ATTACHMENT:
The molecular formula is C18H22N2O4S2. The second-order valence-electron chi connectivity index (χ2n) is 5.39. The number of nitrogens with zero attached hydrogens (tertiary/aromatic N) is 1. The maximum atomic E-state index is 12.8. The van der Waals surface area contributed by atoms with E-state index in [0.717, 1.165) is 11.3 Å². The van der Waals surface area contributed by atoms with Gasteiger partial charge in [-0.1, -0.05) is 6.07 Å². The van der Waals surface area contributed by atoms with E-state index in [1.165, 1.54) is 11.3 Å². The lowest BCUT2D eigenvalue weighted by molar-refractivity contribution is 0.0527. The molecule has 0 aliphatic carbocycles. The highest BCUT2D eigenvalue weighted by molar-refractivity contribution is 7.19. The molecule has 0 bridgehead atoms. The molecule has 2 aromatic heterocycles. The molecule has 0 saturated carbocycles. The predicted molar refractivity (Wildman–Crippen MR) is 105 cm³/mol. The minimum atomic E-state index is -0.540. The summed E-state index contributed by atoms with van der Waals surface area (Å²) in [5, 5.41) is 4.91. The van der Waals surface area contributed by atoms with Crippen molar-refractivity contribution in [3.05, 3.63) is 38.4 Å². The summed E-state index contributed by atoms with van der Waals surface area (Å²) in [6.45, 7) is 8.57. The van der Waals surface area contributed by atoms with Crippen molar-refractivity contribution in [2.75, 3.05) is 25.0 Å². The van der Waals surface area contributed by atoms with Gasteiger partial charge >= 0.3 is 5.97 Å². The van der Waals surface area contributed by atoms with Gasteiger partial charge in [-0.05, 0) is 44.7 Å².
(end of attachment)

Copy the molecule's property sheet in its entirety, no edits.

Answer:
The molecular formula is C18H22N2O4S2. The second-order valence-electron chi connectivity index (χ2n) is 5.39. The number of nitrogens with zero attached hydrogens (tertiary/aromatic N) is 1. The maximum atomic E-state index is 12.8. The van der Waals surface area contributed by atoms with E-state index in [0.717, 1.165) is 11.3 Å². The van der Waals surface area contributed by atoms with Gasteiger partial charge in [-0.1, -0.05) is 6.07 Å². The van der Waals surface area contributed by atoms with E-state index in [1.165, 1.54) is 11.3 Å². The lowest BCUT2D eigenvalue weighted by molar-refractivity contribution is 0.0527. The molecule has 0 aliphatic carbocycles. The highest BCUT2D eigenvalue weighted by molar-refractivity contribution is 7.19. The molecule has 0 bridgehead atoms. The molecule has 2 aromatic heterocycles. The molecule has 0 saturated carbocycles. The predicted molar refractivity (Wildman–Crippen MR) is 105 cm³/mol. The minimum atomic E-state index is -0.540. The summed E-state index contributed by atoms with van der Waals surface area (Å²) in [5, 5.41) is 4.91. The van der Waals surface area contributed by atoms with Crippen molar-refractivity contribution in [3.05, 3.63) is 38.4 Å². The summed E-state index contributed by atoms with van der Waals surface area (Å²) in [6.45, 7) is 8.57. The van der Waals surface area contributed by atoms with Crippen molar-refractivity contribution in [2.75, 3.05) is 25.0 Å². The van der Waals surface area contributed by atoms with Gasteiger partial charge >= 0.3 is 5.97 Å². The van der Waals surface area contributed by atoms with Gasteiger partial charge in [-0.05, 0) is 44.7 Å².